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Published September 28th, 2022
New SMC exhibit explores authenticity in the art world
SMC's "Fake It Till You Make It" exhibit at the Art Museum Photo Patrick Maisano

Fakes, forgeries and imitations. Does the average art lover know how to spot them? Most likely not, because oftentimes even the experts have been duped by near-perfect copies of "the real thing," much to their embarrassment.
"Fake It Till You Make It," a new installation currently at Saint Mary's College Museum of Art, through Dec. 11, takes visitors on a journey of supposition and explanation into the possibilities and reasoning behind "fakes."
"Fakes and forgeries were once the dirty little secret of many art galleries and museums," according to a lecture sponsored by Smithsonian Associates. "The reason? The counterfeits managed to slip past the resident experts thanks to convincing technical expertise and often aided by fraudulent provenance. They are embarrassing reminders of how clever and insidious art forgers can be."
No doubt, based in the belief "if you can't beat them, join them," the Museum of Art Fakes (Vienna, Austria) was opened in 2005, and proudly displays only works of art that are fraudulent.
SMC has chosen to take a different tack by displaying 50 works from their permanent collection (such as Salvador Dali, Andy Warhol, and William Keith), that may or may not have been created by the credited artist, thus challenging visitors to ponder the authenticity of the art.
According to SMC's Academic & Engagement Curator Britt Royer, "Despite expertise, often there is no clear definition of authenticity for many works of art - largely due to expenses and research limitations, but also because of shifting contextual evidence and variation in cultural values. This exhibition embraces ambiguity, bringing case studies forward to the viewer to deconstruct and consider."
The first painting on display has a description panel that states: In the Manner of Bartolome Esteban Murillo (Spain 1617-1682) Copy of "Madonna of the Rosary" c.1800. Using the phrase "in the manner" is a term auction houses use when they mean "in our qualified opinion a work in the style of the artist possibly of a later date." The painting went through a restoration process, whereby it was discovered that the work was most likely painted between 1800-1850.
Another painting, "Head of a Man (St .Paul) c.1550-1650, by an unknown artist from Belgium, was originally attributed to Peter Paul Rubens (1577-1640). Through the centuries the artist attributed to it had changed, and in 1977, a restoration brought to light more shifts to its acknowledgement details.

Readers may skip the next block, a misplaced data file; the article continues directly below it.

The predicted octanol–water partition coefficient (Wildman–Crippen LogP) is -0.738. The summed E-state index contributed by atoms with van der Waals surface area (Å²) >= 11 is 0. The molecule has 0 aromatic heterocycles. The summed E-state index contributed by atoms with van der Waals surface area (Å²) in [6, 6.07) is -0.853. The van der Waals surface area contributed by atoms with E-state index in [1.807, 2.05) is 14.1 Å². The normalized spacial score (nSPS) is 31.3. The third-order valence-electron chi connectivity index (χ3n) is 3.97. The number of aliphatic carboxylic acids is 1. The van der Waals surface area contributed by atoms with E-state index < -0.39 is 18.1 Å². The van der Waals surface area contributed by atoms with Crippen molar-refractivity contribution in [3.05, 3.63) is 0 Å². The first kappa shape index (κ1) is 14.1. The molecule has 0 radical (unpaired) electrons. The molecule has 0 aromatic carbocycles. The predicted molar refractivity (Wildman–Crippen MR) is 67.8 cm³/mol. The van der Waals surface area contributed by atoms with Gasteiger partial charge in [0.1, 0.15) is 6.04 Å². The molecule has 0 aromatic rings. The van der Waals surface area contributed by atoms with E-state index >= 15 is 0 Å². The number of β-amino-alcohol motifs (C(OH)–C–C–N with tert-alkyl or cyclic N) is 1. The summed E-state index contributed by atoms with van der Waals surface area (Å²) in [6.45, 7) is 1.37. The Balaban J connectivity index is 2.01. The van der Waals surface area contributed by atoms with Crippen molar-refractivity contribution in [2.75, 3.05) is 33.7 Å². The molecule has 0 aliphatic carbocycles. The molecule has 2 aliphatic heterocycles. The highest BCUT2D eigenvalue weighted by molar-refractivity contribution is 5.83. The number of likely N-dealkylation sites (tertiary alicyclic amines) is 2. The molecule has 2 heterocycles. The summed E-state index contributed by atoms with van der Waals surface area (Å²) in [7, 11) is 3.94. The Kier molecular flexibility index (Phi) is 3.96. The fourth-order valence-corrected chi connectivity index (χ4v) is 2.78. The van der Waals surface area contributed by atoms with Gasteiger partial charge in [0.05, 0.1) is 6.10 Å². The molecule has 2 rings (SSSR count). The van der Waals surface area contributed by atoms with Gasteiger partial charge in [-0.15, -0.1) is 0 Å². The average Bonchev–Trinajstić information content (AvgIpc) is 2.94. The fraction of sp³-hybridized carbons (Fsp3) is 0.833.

Some works of art are described as "attributed to." Oftentimes, a master painter had pupils under his wing. In order to teach them how to paint, the master painter would have his students copy one or more of his works. Some became so adept at reproducing that even the experts were fooled.
"Authenticity manifests in different ways," explained Royer. "Nominal authenticity, or the correct identification of an object, relies heavily on a provenance - a record of ownership connected to the object's history. The absence and unrecorded context of many objects' provenances presents challenges for curators and cultural institutions. Experts must often rely on the artists' intent in defining the line between a fake, copy, or forgery. A 'fake' represents a work of art that appears as a copy, replica, or misattributed work, whereas a forgery reflects an intent to deceive."
An additional exhibit sharing space in the art museum through Dec. 11 is titled "Interdisciplinary Voice." SMC's faculty, scholars and staff have created art in response to works from the permanent collection. The intent of the exhibit is to facilitate conversation, spark ideas, and create new perspectives to art.
For example, a painting by Elizabeth Emerson Keith, "California Fruit" c.1872, inspired Mixologist and Alumni Brother David L. Caretti, to create a cocktail recipe entitled "Reflecting Elizabeth."
Another piece by Louis Siegriest (1899-1989) titled "Out of this World" prompted Adjunct Assistant Professor and Art Integration Education Specialist Everett Louis, Ph.D. to create an interactive textural discovery piece.
Many of the works by SMC personnel reflect their personalities, social outlook, professional background or hobbies. Of the 11 pieces on display, the styles and expressions run the gamut of interpretation.

Attributed to Marco di Tiziano Vecellio (1545-1611), Copy ofGirl with a Platter of Fruitby Titian (c. 1555) c. 1570, Oil on canvas, Gift of Dr. and Mrs. Robert D. Dunn, Saint Mary's College Museum of Art Permanent Collection [0-106]

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